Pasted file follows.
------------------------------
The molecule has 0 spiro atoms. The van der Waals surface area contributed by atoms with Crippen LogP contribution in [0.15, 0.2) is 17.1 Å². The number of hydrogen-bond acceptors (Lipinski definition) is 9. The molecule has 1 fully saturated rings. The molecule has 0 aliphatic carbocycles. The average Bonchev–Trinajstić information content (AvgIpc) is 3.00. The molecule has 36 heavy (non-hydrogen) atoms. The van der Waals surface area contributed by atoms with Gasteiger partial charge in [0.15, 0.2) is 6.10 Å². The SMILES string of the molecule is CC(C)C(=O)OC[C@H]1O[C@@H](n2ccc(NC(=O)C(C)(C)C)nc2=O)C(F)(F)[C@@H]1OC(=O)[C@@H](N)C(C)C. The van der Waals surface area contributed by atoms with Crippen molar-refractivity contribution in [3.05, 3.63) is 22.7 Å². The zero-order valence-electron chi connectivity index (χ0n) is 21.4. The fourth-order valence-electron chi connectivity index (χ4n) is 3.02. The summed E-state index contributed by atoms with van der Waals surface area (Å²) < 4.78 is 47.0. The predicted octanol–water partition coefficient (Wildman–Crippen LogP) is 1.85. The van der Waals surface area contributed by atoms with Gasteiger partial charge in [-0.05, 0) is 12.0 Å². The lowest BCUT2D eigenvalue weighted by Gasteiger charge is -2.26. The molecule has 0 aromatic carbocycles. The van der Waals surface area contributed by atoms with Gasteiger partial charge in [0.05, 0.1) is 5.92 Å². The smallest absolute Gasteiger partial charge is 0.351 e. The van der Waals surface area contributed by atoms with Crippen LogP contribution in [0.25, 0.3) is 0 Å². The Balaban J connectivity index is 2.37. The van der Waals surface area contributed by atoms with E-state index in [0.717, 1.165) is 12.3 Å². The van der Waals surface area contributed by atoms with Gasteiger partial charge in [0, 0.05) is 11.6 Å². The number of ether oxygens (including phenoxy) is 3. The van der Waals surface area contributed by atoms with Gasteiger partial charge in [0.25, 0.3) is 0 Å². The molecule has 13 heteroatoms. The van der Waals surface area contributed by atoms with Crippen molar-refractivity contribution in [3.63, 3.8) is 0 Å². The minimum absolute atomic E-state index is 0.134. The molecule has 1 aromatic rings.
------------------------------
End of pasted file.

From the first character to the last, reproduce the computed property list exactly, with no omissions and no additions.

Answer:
The molecule has 0 spiro atoms. The van der Waals surface area contributed by atoms with Crippen LogP contribution in [0.15, 0.2) is 17.1 Å². The number of hydrogen-bond acceptors (Lipinski definition) is 9. The molecule has 1 fully saturated rings. The molecule has 0 aliphatic carbocycles. The average Bonchev–Trinajstić information content (AvgIpc) is 3.00. The molecule has 36 heavy (non-hydrogen) atoms. The van der Waals surface area contributed by atoms with Gasteiger partial charge in [0.15, 0.2) is 6.10 Å². The SMILES string of the molecule is CC(C)C(=O)OC[C@H]1O[C@@H](n2ccc(NC(=O)C(C)(C)C)nc2=O)C(F)(F)[C@@H]1OC(=O)[C@@H](N)C(C)C. The van der Waals surface area contributed by atoms with Crippen molar-refractivity contribution in [3.05, 3.63) is 22.7 Å². The zero-order valence-electron chi connectivity index (χ0n) is 21.4. The fourth-order valence-electron chi connectivity index (χ4n) is 3.02. The summed E-state index contributed by atoms with van der Waals surface area (Å²) < 4.78 is 47.0. The predicted octanol–water partition coefficient (Wildman–Crippen LogP) is 1.85. The van der Waals surface area contributed by atoms with Gasteiger partial charge in [-0.05, 0) is 12.0 Å². The lowest BCUT2D eigenvalue weighted by Gasteiger charge is -2.26. The molecule has 0 aromatic carbocycles. The van der Waals surface area contributed by atoms with Gasteiger partial charge in [0.05, 0.1) is 5.92 Å². The smallest absolute Gasteiger partial charge is 0.351 e. The van der Waals surface area contributed by atoms with Crippen LogP contribution in [0.25, 0.3) is 0 Å². The Balaban J connectivity index is 2.37. The van der Waals surface area contributed by atoms with E-state index in [0.717, 1.165) is 12.3 Å². The van der Waals surface area contributed by atoms with Gasteiger partial charge in [0, 0.05) is 11.6 Å². The number of ether oxygens (including phenoxy) is 3. The van der Waals surface area contributed by atoms with Gasteiger partial charge in [0.25, 0.3) is 0 Å². The molecule has 13 heteroatoms. The van der Waals surface area contributed by atoms with Crippen molar-refractivity contribution in [3.63, 3.8) is 0 Å². The minimum absolute atomic E-state index is 0.134. The molecule has 1 aromatic rings.